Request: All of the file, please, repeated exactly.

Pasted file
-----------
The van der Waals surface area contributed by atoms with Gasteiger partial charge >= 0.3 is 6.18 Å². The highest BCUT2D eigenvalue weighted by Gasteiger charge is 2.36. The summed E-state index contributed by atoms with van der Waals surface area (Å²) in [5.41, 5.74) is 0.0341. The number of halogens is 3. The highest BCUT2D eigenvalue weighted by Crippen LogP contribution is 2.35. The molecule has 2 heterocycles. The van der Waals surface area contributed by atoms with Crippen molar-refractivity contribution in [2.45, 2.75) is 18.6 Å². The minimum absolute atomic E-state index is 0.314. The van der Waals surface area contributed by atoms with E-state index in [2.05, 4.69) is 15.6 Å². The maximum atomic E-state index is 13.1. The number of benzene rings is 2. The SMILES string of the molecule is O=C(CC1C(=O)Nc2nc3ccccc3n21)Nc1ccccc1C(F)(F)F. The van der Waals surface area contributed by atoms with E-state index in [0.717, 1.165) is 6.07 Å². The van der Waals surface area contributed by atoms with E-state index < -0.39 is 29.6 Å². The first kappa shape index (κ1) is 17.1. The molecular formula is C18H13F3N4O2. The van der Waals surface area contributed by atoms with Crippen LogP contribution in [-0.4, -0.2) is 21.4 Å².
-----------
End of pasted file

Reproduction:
The van der Waals surface area contributed by atoms with Gasteiger partial charge >= 0.3 is 6.18 Å². The highest BCUT2D eigenvalue weighted by Gasteiger charge is 2.36. The summed E-state index contributed by atoms with van der Waals surface area (Å²) in [5.41, 5.74) is 0.0341. The number of halogens is 3. The highest BCUT2D eigenvalue weighted by Crippen LogP contribution is 2.35. The molecule has 2 heterocycles. The van der Waals surface area contributed by atoms with Crippen molar-refractivity contribution in [2.45, 2.75) is 18.6 Å². The minimum absolute atomic E-state index is 0.314. The van der Waals surface area contributed by atoms with E-state index in [2.05, 4.69) is 15.6 Å². The maximum atomic E-state index is 13.1. The number of benzene rings is 2. The SMILES string of the molecule is O=C(CC1C(=O)Nc2nc3ccccc3n21)Nc1ccccc1C(F)(F)F. The van der Waals surface area contributed by atoms with E-state index in [0.717, 1.165) is 6.07 Å². The van der Waals surface area contributed by atoms with E-state index < -0.39 is 29.6 Å². The first kappa shape index (κ1) is 17.1. The molecular formula is C18H13F3N4O2. The van der Waals surface area contributed by atoms with Crippen LogP contribution in [-0.4, -0.2) is 21.4 Å².